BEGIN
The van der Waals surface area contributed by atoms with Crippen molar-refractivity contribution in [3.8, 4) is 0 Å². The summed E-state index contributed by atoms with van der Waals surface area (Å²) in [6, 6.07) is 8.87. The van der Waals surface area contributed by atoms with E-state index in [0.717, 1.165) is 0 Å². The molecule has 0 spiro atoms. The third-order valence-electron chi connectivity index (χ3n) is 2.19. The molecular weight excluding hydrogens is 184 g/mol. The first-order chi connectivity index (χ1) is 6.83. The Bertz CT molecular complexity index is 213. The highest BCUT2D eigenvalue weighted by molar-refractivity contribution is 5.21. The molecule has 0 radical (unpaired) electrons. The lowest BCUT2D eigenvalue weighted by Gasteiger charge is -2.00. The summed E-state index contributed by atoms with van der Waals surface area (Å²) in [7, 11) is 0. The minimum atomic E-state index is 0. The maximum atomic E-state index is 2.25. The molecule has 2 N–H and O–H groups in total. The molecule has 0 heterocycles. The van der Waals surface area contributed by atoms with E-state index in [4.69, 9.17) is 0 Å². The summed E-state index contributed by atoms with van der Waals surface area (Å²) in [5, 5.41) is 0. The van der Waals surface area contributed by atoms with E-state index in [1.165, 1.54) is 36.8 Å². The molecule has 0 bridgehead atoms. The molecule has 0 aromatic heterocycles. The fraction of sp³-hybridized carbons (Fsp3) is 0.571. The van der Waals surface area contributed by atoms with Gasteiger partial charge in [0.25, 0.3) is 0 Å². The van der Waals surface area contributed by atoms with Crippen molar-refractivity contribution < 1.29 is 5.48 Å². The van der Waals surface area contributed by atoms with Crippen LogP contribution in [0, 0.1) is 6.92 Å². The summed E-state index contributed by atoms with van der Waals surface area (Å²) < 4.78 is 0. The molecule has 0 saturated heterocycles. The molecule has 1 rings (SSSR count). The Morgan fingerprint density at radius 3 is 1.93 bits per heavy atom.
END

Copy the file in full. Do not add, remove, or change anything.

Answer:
The van der Waals surface area contributed by atoms with Crippen molar-refractivity contribution in [3.8, 4) is 0 Å². The summed E-state index contributed by atoms with van der Waals surface area (Å²) in [6, 6.07) is 8.87. The van der Waals surface area contributed by atoms with E-state index in [0.717, 1.165) is 0 Å². The molecule has 0 spiro atoms. The third-order valence-electron chi connectivity index (χ3n) is 2.19. The molecular weight excluding hydrogens is 184 g/mol. The first-order chi connectivity index (χ1) is 6.83. The Bertz CT molecular complexity index is 213. The highest BCUT2D eigenvalue weighted by molar-refractivity contribution is 5.21. The molecule has 0 radical (unpaired) electrons. The lowest BCUT2D eigenvalue weighted by Gasteiger charge is -2.00. The summed E-state index contributed by atoms with van der Waals surface area (Å²) in [7, 11) is 0. The minimum atomic E-state index is 0. The maximum atomic E-state index is 2.25. The molecule has 2 N–H and O–H groups in total. The molecule has 0 heterocycles. The van der Waals surface area contributed by atoms with E-state index in [4.69, 9.17) is 0 Å². The summed E-state index contributed by atoms with van der Waals surface area (Å²) in [5, 5.41) is 0. The van der Waals surface area contributed by atoms with E-state index in [1.165, 1.54) is 36.8 Å². The molecule has 0 bridgehead atoms. The molecule has 0 aromatic heterocycles. The fraction of sp³-hybridized carbons (Fsp3) is 0.571. The van der Waals surface area contributed by atoms with Gasteiger partial charge in [0.25, 0.3) is 0 Å². The van der Waals surface area contributed by atoms with Crippen molar-refractivity contribution < 1.29 is 5.48 Å². The van der Waals surface area contributed by atoms with Crippen LogP contribution in [0, 0.1) is 6.92 Å². The summed E-state index contributed by atoms with van der Waals surface area (Å²) < 4.78 is 0. The molecule has 0 saturated heterocycles. The molecule has 1 rings (SSSR count). The Morgan fingerprint density at radius 3 is 1.93 bits per heavy atom.